The Effect of Cornmeal

The Effect of Cornmeal

By Florence Ditlow

I was born in Pennsylvania but became a Tennessean in the ’70s. That is to say, I felt Knoxville was home, my neighbors were my extended family, and the Smokies helped me feel so alive picnicking in hallowed glades and walking a sacred rhythm on her hiking trails.

My childhood played out in my grandfather’s bakery, where there was always bread, pie and cake but not a bit of cornbread. From my first week in Knoxville, I found cornbread was a standard cultural component. People talked about it on the bus, at work and on TV. This intrigued me as a bakery girl. I heard about cornbread history, hard times and cherished recipes. Among strangers, I had an unfailing conversation starter.

Later I understood why: Cornmeal is in your bones, y’all. It’s part of surviving in war and peace in a way that yeast bread is not. The creative possibilities fill cookbooks and will always be a part of the Southern kitchen.

Imagine me years after the bakery closed. I hungered to read of bakery work, invention and building of layer cakes. There were no stories about using pie baking as therapy. This baking frenzy had a hold on me; I had to tell the story inspired by my family’s bakery. One tale of war time occurred in Alabama, so in my novel The Bakery Girls, I decided to write a scenario where cornbread was the featured queen. This was inspired by a baker who liked corn kernels mixed into cornbread batter. In this scene, Bakery Girl Elaine meets Southern cook Veronica in a grocery store:

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“Veronica! How are you?”

Veronica smoothly took her by the arm. “You ever made cornbread?”

“No. There was no need for me to bake.” Elaine went on to tell her about Stitt Bakery (in Pennsylvania) and that cornbread was not on the menu.

Veronica giggled, “Do tell. That is a durn shock. Why, in these parts, cornbread’s a big fav-o-rite,” said Veronica as she fidgeted on toward the flour shelf of the store. “Hey, you gonna haf’ta advise me about bakin’ fer the State Fair.”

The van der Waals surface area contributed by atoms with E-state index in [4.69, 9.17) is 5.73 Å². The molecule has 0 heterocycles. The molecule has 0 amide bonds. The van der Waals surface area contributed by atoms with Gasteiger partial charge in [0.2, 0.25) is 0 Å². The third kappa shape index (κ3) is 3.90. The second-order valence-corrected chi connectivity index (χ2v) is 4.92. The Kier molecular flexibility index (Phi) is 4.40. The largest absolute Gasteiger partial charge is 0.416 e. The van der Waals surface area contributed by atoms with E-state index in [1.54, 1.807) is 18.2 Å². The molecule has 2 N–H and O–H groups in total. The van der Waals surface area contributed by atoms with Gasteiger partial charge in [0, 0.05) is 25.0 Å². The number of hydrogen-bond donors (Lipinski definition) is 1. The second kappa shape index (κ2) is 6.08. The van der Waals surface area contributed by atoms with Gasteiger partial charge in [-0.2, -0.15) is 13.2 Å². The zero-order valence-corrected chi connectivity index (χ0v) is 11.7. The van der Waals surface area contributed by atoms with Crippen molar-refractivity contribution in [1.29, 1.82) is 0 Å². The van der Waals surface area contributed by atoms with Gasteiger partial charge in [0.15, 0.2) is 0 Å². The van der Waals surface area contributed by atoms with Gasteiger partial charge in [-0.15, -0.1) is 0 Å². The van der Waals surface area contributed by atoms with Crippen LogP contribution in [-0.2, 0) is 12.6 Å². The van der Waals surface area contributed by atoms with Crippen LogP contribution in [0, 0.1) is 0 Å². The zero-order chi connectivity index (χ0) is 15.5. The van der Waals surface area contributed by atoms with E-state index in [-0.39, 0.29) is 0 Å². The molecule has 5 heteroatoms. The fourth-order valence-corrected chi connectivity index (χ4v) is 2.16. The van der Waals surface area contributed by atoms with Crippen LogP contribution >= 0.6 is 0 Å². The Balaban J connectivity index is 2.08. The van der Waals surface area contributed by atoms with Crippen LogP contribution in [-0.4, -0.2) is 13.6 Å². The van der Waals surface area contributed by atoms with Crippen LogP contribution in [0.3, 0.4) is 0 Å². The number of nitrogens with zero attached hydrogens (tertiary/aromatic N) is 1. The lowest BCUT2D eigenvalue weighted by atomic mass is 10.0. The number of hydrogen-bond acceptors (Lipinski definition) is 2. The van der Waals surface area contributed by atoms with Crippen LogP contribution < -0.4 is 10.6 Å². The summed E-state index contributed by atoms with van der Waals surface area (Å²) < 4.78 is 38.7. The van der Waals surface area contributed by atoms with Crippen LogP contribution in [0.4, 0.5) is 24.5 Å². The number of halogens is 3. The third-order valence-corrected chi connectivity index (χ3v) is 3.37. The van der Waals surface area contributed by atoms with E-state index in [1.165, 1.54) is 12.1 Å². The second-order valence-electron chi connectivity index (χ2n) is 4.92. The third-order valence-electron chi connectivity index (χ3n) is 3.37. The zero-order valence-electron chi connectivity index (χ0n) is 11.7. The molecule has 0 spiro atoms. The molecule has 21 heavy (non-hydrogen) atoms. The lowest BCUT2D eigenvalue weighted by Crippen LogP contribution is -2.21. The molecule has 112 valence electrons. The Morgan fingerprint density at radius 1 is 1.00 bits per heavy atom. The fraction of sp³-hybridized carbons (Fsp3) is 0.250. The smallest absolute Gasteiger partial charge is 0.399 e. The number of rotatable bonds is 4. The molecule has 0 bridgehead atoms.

“Hah!” Elaine chuckled darkly. “Let me repeat, Veronica. I’m not a baker, and I cannot help you bake. Heck! I never even tasted cornbread.”

“Oooheee!” But the imprudent Veronica remained convinced a baker’s daughter had to be full of wisdom, if only by association. Then there was the matter of the cash prizes.

Elaine gripped the handle of her woven market basket saying, “If you’ll excuse me…”

But noooo. Veronica launched into explaining her mission: winning the state fair baking contest and the coveted cornbread blue ribbon. She then followed her annoyed acquaintance into the produce section, begging for a tip, a hint, some precious kernel of Yankee baking creativity!

But Elaine had tuned her out, way back in jams and jellies, and when Veronica blocked her path, Elaine bellowed, yelling loudly enough for the grocer’s ears, “Put corn in it!”

Veronica was nearly floored by the force of Elaine’s response and gaping, shouted after her, “Oh my stars! Fresh corn! I will! I will do it!” She skipped out of the store with gayety, waving flirtatiously to the grocer.

Veronica miraculously proceeded to take a three-egg cornbread recipe, add corn she had cut off the cob and pray. Oh, she won every judge’s vote, to the dismay of last year’s reigning bake-off winner, Polly Thigpen, a veteran baker who had been nicknamed “Pone” because of her reverence for the chewy yellow stuff.

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Florence Ditlow writes of women’s survival history through the lens of the memories of love, endurance and joy connected to food. She began a nursing career in Knoxville and graduated from UT Knoxville. The Bakery Girls was published in 2011. The author may be contacted through